With Adelphi, MD cremations, visitations and funeral services may be a part of the funeral plans before cremations are done. With some visitations, the casket is in the funeral parlor, but it remains closed throughout both the visitation and the funeral. However, with many visitations, the casket is open, with the deceased lying inside in repose.
Why would a casket be closed during the visitation and the funeral service? There are actually a couple of common reasons.
One reason may be that the family simply cannot handle seeing their loved one dead. They want their last memories of them to be when they were alive and living full, vibrant lives. They don’t want the view of death to be the last memory of their loved one that is etched into their minds.
Another reason why a casket might be closed is because the deceased is in no shape to be seen. Death could have been caused by a disease that literally caused the deceased to waste away. A horrible accident could have so disfigured the diseased that it would be unbearable for anyone to see them in that condition. The deceased could have been a victim of a violent crime that left them mangled. Or the deceased may have taken their own life using a very violent method, such as a gun.
However, if the casket is open during the visitation, should it stay open during the funeral service? There’s not a right or wrong answer to this question, but many people have strong feelings about it on side or the other.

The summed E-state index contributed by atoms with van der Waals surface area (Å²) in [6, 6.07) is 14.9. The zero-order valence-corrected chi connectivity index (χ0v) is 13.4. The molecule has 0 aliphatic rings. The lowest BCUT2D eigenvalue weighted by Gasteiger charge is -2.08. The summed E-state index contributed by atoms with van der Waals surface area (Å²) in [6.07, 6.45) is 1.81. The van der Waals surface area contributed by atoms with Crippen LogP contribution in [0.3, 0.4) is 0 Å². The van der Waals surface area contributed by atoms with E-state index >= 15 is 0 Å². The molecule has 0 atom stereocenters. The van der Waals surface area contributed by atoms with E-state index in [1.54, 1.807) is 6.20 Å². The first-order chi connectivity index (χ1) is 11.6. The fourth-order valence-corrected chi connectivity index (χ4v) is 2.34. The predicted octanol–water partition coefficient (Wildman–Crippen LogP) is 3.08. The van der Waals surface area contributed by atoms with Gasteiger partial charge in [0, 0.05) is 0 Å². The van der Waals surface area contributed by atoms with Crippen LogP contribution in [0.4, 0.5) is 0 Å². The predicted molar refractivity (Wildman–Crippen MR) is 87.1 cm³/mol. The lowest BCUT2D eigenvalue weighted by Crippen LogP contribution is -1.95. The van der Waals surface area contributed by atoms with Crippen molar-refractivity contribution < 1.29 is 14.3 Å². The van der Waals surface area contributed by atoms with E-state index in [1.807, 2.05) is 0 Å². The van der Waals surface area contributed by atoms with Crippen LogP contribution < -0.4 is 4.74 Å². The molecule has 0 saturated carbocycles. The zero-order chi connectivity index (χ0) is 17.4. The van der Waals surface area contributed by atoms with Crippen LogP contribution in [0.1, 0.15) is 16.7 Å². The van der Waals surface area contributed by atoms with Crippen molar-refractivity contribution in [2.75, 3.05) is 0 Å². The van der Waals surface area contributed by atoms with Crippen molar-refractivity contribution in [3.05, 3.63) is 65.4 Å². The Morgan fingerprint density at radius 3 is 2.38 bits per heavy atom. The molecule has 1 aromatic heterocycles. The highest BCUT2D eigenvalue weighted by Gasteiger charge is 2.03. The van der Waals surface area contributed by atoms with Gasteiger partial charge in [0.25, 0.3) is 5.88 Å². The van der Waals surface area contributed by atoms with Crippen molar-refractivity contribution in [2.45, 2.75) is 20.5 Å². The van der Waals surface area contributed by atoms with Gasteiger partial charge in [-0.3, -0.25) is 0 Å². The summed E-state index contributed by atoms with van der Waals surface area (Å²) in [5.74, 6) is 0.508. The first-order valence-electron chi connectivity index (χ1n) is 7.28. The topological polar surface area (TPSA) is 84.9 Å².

Often times, the funeral director won’t ask if the family wants the casket open or closed during the funeral service. Instead, they will follow the general protocol of their funeral homes, unless requested to do otherwise.
If the casket is closed after the visitation, the funeral director will take the family into a private room while the casket is being closed. After the casket is closed, the funeral director will bring the family back into the funeral parlor where the service is being held.
This can actually be hard on the family because as the family walks out of the room, they know that’s their last goodbye to their loved one. They’re on view for all the mourners to see, so they may want to take their time to say goodbye in a different way, but instead they have only a second or two to walk by the casket as stoically as possible.
As the family’s sitting in the private room, they know what’s going on in the funeral parlor. That’s emotionally tough to sit there and wait, knowing what’s happening 10 or 15 feet away. And walking back in to see the casket closed is also very hard to deal with emotionally.
However, some people believe this is the right thing to do before the funeral service starts and they can be quite aghast when they attend a funeral service where the casket stays open during the service.
An open casket during the service prevents that awkward interruptive period of time where the family leaves and then the family comes back. An open casket during the funeral service also gives the family an opportunity to say goodbye in a way that isn’t rushed or so final. Since the casket isn’t closed until the family leaves the funeral home, they don’t have to deal with that jarring experience in person.
If you’d like to learn more about Adelphi, MD cremations, you can talk with our knowledgeable team at Donald V. Borgwardt Funeral Home, P.A. You can visit our funeral home at 4400 Powder Mill Rd., Beltsville, MD, 20705, or you can call us today at (301) 937-1707.